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Trafficking in human beings
 
Slaves at the heart of Europe
INTERVIEW

Maud de Boer Buquicchio:
A temporary residence permit for victims of the people trafficking (more...)

CONVENTIONS

A European convention is a matter of urgency
(more…)

List of Treaties

REFERENCE TEXTS

Recommendations of the Committee of Ministers and of the Parliamentary Assembly
Background information documents
Conclusions of the Platform on "Combating trafficking of children in Europe", Tirana, 19-20 January 2004

OTHER INTERNATIONAL TEXTS

United Nations Treaties
European Union Instruments

PUBLICATION

Child sexual abuse in Europe (2003)

USEFUL LINKS

European Union
United Nations
OSCE
International Organization for Migration




©Gamma
Do they number 120 000, 180 000, even 500 000? It is very difficult to know exactly how many people have been subjected to trafficking in Europe. Police forces, NGOs and international organisations all agree that the statistics are not accurate. On the other hand, two facts are quite clear to all: the first is that women and children are the main victims of this dreadful trade, and the second is that trafficking is constantly increasing.

The fall of the communist governments, the wars in the Balkans, the impoverishment of populations subjected to the "shock therapy" of market economics and the major developments of the past 15 years in central and eastern Europe have given a great boost to the trafficking of human beings. Lydie Err, in her report to the Parliamentary Assembly, said that 78% of women victims of trafficking were from central or eastern Europe, and that the opening up of borders and the rise in unemployment, together with the disruption of governmental structures, had led to an increase in human trafficking.
«The same weapons must be used to combat human trafficking in Europe as are used against drug trafficking and money laundering»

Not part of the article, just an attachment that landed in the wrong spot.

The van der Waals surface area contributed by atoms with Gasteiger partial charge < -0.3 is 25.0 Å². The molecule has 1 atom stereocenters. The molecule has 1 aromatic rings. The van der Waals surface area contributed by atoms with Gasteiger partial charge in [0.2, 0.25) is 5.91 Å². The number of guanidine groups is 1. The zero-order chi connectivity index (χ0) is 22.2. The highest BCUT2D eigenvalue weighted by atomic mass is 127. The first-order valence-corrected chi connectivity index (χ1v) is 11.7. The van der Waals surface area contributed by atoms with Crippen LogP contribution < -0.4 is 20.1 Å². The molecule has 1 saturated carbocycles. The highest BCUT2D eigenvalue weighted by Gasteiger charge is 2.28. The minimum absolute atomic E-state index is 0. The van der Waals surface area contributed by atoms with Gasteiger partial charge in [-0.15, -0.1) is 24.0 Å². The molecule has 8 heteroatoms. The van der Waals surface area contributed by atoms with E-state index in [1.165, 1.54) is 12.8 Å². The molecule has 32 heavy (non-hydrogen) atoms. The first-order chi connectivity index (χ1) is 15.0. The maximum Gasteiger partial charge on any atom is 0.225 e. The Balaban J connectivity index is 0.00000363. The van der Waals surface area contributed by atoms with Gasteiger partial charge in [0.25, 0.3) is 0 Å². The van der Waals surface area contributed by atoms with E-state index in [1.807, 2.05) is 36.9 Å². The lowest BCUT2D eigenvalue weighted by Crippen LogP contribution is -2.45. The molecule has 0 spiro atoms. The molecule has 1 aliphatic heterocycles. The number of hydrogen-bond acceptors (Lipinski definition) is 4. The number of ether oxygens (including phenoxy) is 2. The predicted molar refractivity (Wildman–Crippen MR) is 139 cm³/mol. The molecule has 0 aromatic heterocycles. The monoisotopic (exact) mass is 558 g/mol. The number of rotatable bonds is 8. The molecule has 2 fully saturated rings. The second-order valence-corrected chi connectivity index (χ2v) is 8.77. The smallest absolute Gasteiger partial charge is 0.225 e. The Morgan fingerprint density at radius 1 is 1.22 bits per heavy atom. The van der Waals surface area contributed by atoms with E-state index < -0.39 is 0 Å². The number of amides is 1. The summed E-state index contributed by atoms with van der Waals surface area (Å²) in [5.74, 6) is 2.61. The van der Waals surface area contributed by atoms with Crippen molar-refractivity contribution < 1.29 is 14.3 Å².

Then the tightening up of immigration policies in the countries of the Union had aggravated the situation of the most vulnerable people. In Mrs Err’s opinion, these restrictions encourage the setting up of trafficking channels which deceive women who wish to emigrate. She says that, in eastern Europe, trafficking is linked to organised crime, which uses the proceeds to fund arms or drug trafficking.

The Council of Europe has been sounding the alarm for over 10 years, drawing the attention of member states and other international organisations to the vital need for co-operation to combat trafficking. It is now taking the path of a new European convention, because the time has come to put an end to the dual persecution suffered by the victims of trafficking, who are both exploited by their tormentors and treated as offenders in the countries where they live in veritable slavery.

Trafficking is very closely linked to organised crime, and the same weapons must be used to combat it in Europe as are used against drug trafficking and money laundering. Experience in this field has shown that the use of legal instruments at regional level is a useful way of reinforcing the action taken globally.
FOCUS

©Gamma
In Europe trafficking in human beings is above all synonymous with prostitution. At any rate, that is the most visible, best known aspect of it. However, the trade in human beings does not have a single face, but utilises all the forms of exploitation that may bring in money. (more…)



©AFP
According to Europol, the women who are victims of trafficking in Europe are in every case trapped by poverty and violence. Exploited, deceived, kidnapped, they by no means imagined the degrading conditions in which they would have to live. (more…)
Map: Slaves in Kosovo


Slave markets still exist in 21st century Europe. They are no longer held on public squares, but, as in days of old, people who trade in human beings, particularly in women, make huge profits…(more…)
Map: the path of human trafficking in Europe

REFERENCE SITES


Action against trafficking in human beings
Legal Affairs
Project LARA